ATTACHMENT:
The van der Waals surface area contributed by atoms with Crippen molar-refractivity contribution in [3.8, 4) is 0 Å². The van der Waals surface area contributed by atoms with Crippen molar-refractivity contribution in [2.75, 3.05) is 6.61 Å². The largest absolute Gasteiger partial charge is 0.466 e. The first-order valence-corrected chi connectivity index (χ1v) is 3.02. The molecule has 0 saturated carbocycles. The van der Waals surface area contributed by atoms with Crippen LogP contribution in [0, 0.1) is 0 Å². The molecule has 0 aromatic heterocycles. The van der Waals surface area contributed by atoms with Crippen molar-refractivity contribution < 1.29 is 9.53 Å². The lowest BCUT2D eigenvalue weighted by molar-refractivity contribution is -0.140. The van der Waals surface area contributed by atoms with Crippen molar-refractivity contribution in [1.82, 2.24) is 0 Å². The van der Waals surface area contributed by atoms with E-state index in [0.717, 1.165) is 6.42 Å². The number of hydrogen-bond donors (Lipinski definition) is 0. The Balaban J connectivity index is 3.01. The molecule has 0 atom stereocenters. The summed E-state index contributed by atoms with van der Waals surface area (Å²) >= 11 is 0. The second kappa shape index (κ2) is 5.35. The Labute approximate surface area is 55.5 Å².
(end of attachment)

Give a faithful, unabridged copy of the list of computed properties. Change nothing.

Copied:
The van der Waals surface area contributed by atoms with Crippen molar-refractivity contribution in [3.8, 4) is 0 Å². The van der Waals surface area contributed by atoms with Crippen molar-refractivity contribution in [2.75, 3.05) is 6.61 Å². The largest absolute Gasteiger partial charge is 0.466 e. The first-order valence-corrected chi connectivity index (χ1v) is 3.02. The molecule has 0 saturated carbocycles. The van der Waals surface area contributed by atoms with Crippen LogP contribution in [0, 0.1) is 0 Å². The molecule has 0 aromatic heterocycles. The van der Waals surface area contributed by atoms with Crippen molar-refractivity contribution < 1.29 is 9.53 Å². The lowest BCUT2D eigenvalue weighted by molar-refractivity contribution is -0.140. The van der Waals surface area contributed by atoms with Crippen molar-refractivity contribution in [1.82, 2.24) is 0 Å². The van der Waals surface area contributed by atoms with E-state index in [0.717, 1.165) is 6.42 Å². The number of hydrogen-bond donors (Lipinski definition) is 0. The Balaban J connectivity index is 3.01. The molecule has 0 atom stereocenters. The summed E-state index contributed by atoms with van der Waals surface area (Å²) >= 11 is 0. The second kappa shape index (κ2) is 5.35. The Labute approximate surface area is 55.5 Å².